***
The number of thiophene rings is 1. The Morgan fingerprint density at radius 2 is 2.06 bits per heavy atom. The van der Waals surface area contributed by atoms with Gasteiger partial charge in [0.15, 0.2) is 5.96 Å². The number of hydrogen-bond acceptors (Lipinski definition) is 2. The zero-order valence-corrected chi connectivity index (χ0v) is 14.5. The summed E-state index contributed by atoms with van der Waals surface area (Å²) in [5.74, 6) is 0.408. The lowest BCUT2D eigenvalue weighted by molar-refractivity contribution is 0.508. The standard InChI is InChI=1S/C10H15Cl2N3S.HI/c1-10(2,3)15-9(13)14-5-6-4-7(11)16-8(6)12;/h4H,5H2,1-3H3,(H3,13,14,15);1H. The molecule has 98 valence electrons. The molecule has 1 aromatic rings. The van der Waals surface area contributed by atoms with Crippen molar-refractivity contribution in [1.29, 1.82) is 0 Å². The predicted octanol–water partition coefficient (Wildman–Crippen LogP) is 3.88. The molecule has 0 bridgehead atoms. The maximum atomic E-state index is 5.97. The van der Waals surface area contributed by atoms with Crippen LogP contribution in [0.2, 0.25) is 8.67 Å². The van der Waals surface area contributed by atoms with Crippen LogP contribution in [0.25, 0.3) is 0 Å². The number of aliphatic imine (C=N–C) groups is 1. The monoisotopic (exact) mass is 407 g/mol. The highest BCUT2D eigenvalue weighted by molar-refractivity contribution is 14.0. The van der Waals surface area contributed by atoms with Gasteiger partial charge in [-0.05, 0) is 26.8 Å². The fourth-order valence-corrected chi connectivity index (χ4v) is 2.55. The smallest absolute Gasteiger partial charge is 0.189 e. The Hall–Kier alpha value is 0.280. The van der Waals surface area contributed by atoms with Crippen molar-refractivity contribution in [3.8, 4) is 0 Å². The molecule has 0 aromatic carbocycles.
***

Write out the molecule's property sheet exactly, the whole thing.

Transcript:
The number of thiophene rings is 1. The Morgan fingerprint density at radius 2 is 2.06 bits per heavy atom. The van der Waals surface area contributed by atoms with Gasteiger partial charge in [0.15, 0.2) is 5.96 Å². The number of hydrogen-bond acceptors (Lipinski definition) is 2. The zero-order valence-corrected chi connectivity index (χ0v) is 14.5. The summed E-state index contributed by atoms with van der Waals surface area (Å²) in [5.74, 6) is 0.408. The lowest BCUT2D eigenvalue weighted by molar-refractivity contribution is 0.508. The standard InChI is InChI=1S/C10H15Cl2N3S.HI/c1-10(2,3)15-9(13)14-5-6-4-7(11)16-8(6)12;/h4H,5H2,1-3H3,(H3,13,14,15);1H. The molecule has 98 valence electrons. The molecule has 1 aromatic rings. The van der Waals surface area contributed by atoms with Crippen molar-refractivity contribution in [1.29, 1.82) is 0 Å². The predicted octanol–water partition coefficient (Wildman–Crippen LogP) is 3.88. The molecule has 0 bridgehead atoms. The maximum atomic E-state index is 5.97. The van der Waals surface area contributed by atoms with Crippen LogP contribution in [0.2, 0.25) is 8.67 Å². The van der Waals surface area contributed by atoms with Crippen LogP contribution in [0.25, 0.3) is 0 Å². The number of aliphatic imine (C=N–C) groups is 1. The monoisotopic (exact) mass is 407 g/mol. The highest BCUT2D eigenvalue weighted by molar-refractivity contribution is 14.0. The van der Waals surface area contributed by atoms with Gasteiger partial charge in [-0.05, 0) is 26.8 Å². The fourth-order valence-corrected chi connectivity index (χ4v) is 2.55. The smallest absolute Gasteiger partial charge is 0.189 e. The Hall–Kier alpha value is 0.280. The van der Waals surface area contributed by atoms with Crippen molar-refractivity contribution in [3.8, 4) is 0 Å². The molecule has 0 aromatic carbocycles.